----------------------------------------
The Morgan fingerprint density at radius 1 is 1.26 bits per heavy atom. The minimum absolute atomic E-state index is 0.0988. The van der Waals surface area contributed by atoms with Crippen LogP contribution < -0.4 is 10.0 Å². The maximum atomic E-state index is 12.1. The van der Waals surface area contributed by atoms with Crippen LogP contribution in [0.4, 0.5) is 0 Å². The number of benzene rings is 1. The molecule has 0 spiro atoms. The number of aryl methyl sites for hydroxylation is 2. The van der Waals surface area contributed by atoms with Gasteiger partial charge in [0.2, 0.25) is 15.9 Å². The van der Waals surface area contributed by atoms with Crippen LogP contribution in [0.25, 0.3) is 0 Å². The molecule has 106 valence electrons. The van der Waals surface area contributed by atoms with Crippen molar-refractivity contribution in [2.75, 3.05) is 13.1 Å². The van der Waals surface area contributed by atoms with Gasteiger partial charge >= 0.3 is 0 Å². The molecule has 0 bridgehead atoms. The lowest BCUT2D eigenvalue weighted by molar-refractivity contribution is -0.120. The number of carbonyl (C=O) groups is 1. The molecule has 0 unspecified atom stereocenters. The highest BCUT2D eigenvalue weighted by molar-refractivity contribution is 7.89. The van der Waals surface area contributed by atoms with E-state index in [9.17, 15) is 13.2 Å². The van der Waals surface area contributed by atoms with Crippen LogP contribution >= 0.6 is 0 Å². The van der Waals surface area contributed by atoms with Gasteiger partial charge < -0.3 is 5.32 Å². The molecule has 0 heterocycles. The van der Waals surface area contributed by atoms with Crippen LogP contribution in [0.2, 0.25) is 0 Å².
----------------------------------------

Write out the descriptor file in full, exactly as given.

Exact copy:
The Morgan fingerprint density at radius 1 is 1.26 bits per heavy atom. The minimum absolute atomic E-state index is 0.0988. The van der Waals surface area contributed by atoms with Crippen LogP contribution < -0.4 is 10.0 Å². The maximum atomic E-state index is 12.1. The van der Waals surface area contributed by atoms with Crippen LogP contribution in [0.4, 0.5) is 0 Å². The number of benzene rings is 1. The molecule has 0 spiro atoms. The number of aryl methyl sites for hydroxylation is 2. The van der Waals surface area contributed by atoms with Gasteiger partial charge in [0.2, 0.25) is 15.9 Å². The van der Waals surface area contributed by atoms with Crippen LogP contribution in [0.25, 0.3) is 0 Å². The molecule has 106 valence electrons. The van der Waals surface area contributed by atoms with Crippen molar-refractivity contribution in [2.75, 3.05) is 13.1 Å². The van der Waals surface area contributed by atoms with Gasteiger partial charge >= 0.3 is 0 Å². The molecule has 0 bridgehead atoms. The lowest BCUT2D eigenvalue weighted by molar-refractivity contribution is -0.120. The number of carbonyl (C=O) groups is 1. The molecule has 0 unspecified atom stereocenters. The highest BCUT2D eigenvalue weighted by molar-refractivity contribution is 7.89. The van der Waals surface area contributed by atoms with E-state index in [9.17, 15) is 13.2 Å². The van der Waals surface area contributed by atoms with Crippen LogP contribution >= 0.6 is 0 Å². The van der Waals surface area contributed by atoms with Gasteiger partial charge < -0.3 is 5.32 Å². The molecule has 0 heterocycles. The van der Waals surface area contributed by atoms with Crippen LogP contribution in [0.2, 0.25) is 0 Å².